"While the revolution will not be televised, the apocalypse and what comes after, at least according to Whitehead (Sag Harbor), will have sponsors. It will even have an anthem, the brilliantly self-referential 'Stop! Can You Hear the Eagle Roar?' (theme from Reconstruction). As we follow New Yorker and perpetual B-student 'Mark Spitz' over three harrowing days, Whitehead dumpster dives genre tropes, using what he wants and leaving the rest to rot, turning what could have been another zombie-pocalypse gore-fest into the kind of smart, funny, pop culture — filled tale that would make George Romero proud. While many stories in this genre are set in a devastated nowheresville, Whitehead plants his narrative firmly in New York City, penning a love letter to a Manhattan still recognizable after the event referred to only as 'Last Night.' Far from the solemn affair so often imagined, the apocalypse in Whitehead's hands is filled with the kind of dark humor one imagines actual survivors adopting in order to stave off madness. The author sometimes lets the set pieces he's so good at run long, but otherwise succeeds brilliantly with a fresh take on survival, grief, 9/11, AIDS, global warming, nuclear holocaust, Katrina, Abu Ghraib, Pol Pot's Year Zero, Missouri tornadoes, and the many other disasters both natural and not that keep a stranglehold on our fears and dreams. (Oct.)" Publishers Weekly (Starred Review) Copyright PWxyz, LLC. All rights reserved.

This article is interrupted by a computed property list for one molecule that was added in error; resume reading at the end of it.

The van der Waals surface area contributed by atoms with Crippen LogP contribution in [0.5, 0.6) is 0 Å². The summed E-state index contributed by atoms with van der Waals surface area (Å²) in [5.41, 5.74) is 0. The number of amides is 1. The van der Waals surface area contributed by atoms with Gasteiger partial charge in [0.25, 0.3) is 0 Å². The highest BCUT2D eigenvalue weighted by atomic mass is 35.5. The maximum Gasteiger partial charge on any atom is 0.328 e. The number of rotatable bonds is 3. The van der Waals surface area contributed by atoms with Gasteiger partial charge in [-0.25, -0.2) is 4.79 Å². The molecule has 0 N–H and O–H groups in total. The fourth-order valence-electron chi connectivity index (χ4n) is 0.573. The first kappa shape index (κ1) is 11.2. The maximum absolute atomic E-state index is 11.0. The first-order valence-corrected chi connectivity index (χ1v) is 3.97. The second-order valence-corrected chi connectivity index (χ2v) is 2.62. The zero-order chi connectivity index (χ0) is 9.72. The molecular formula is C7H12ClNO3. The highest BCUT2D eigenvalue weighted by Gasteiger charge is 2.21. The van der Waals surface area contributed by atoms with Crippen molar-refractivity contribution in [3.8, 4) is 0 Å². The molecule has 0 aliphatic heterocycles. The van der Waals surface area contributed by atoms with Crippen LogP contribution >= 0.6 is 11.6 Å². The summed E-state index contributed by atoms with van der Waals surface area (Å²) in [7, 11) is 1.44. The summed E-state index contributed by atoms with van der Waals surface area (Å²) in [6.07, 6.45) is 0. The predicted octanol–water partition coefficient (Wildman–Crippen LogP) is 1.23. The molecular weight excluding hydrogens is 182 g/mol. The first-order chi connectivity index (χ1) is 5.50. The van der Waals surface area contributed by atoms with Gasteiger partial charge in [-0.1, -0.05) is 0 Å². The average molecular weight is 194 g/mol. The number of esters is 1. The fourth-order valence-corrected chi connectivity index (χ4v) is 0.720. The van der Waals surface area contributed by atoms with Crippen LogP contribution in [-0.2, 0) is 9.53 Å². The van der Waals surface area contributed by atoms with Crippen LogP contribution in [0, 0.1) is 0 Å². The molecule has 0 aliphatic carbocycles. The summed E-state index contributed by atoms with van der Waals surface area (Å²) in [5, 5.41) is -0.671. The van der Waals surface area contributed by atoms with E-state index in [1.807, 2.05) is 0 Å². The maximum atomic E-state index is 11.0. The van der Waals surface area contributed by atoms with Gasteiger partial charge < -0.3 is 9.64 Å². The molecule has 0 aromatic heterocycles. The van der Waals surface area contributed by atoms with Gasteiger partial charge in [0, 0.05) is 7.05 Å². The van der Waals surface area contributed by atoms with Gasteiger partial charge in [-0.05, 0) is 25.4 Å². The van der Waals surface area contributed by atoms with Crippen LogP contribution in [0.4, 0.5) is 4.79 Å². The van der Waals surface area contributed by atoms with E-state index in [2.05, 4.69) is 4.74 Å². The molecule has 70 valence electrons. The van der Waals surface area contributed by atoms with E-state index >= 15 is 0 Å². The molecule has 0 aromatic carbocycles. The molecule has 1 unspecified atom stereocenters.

"The best book of the fall...provides the chilling, fleshy pleasures of zombies who lurch, pursue, hunger...while brilliantly reformulating an old-hat genre." Esquire
"[Whitehead] takes the genre of horror fiction, mines both its sense of humor and self-seriousness, and emerges with a brilliant allegory of New York living." New York Observer
"Highbrow novelist Colson Whitehead plunges into the unstoppable zombie genre in this subtle meditation on loss and love in a post-apocalyptic Manhattan, which has become the city that never dies." USA Today
"For-real literary — gory, lyrical, human, precise." GQ